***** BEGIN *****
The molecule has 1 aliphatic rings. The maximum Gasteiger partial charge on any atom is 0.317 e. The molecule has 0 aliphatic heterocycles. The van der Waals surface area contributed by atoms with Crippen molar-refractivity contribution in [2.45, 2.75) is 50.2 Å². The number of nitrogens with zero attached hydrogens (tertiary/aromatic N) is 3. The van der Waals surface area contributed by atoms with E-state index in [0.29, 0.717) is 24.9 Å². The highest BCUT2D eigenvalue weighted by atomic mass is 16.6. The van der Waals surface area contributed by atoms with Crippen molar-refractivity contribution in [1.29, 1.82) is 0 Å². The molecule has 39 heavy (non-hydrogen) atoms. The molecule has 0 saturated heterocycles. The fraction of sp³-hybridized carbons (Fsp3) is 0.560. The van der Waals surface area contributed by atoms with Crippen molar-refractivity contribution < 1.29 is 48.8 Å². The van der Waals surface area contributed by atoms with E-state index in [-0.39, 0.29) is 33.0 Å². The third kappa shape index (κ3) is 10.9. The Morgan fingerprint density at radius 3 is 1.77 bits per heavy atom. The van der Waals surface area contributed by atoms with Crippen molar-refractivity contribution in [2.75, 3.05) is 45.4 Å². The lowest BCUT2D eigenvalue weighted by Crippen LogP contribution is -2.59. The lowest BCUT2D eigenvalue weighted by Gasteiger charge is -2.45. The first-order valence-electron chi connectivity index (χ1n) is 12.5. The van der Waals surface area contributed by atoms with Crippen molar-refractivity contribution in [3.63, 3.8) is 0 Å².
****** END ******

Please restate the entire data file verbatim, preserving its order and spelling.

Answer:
The molecule has 1 aliphatic rings. The maximum Gasteiger partial charge on any atom is 0.317 e. The molecule has 0 aliphatic heterocycles. The van der Waals surface area contributed by atoms with Crippen molar-refractivity contribution in [2.45, 2.75) is 50.2 Å². The number of nitrogens with zero attached hydrogens (tertiary/aromatic N) is 3. The van der Waals surface area contributed by atoms with E-state index in [0.29, 0.717) is 24.9 Å². The highest BCUT2D eigenvalue weighted by atomic mass is 16.6. The van der Waals surface area contributed by atoms with Crippen molar-refractivity contribution in [1.29, 1.82) is 0 Å². The molecule has 39 heavy (non-hydrogen) atoms. The molecule has 0 saturated heterocycles. The fraction of sp³-hybridized carbons (Fsp3) is 0.560. The van der Waals surface area contributed by atoms with Crippen molar-refractivity contribution < 1.29 is 48.8 Å². The van der Waals surface area contributed by atoms with E-state index in [-0.39, 0.29) is 33.0 Å². The third kappa shape index (κ3) is 10.9. The Morgan fingerprint density at radius 3 is 1.77 bits per heavy atom. The van der Waals surface area contributed by atoms with Crippen molar-refractivity contribution in [2.75, 3.05) is 45.4 Å². The lowest BCUT2D eigenvalue weighted by Crippen LogP contribution is -2.59. The lowest BCUT2D eigenvalue weighted by Gasteiger charge is -2.45. The first-order valence-electron chi connectivity index (χ1n) is 12.5. The van der Waals surface area contributed by atoms with Crippen molar-refractivity contribution in [3.63, 3.8) is 0 Å².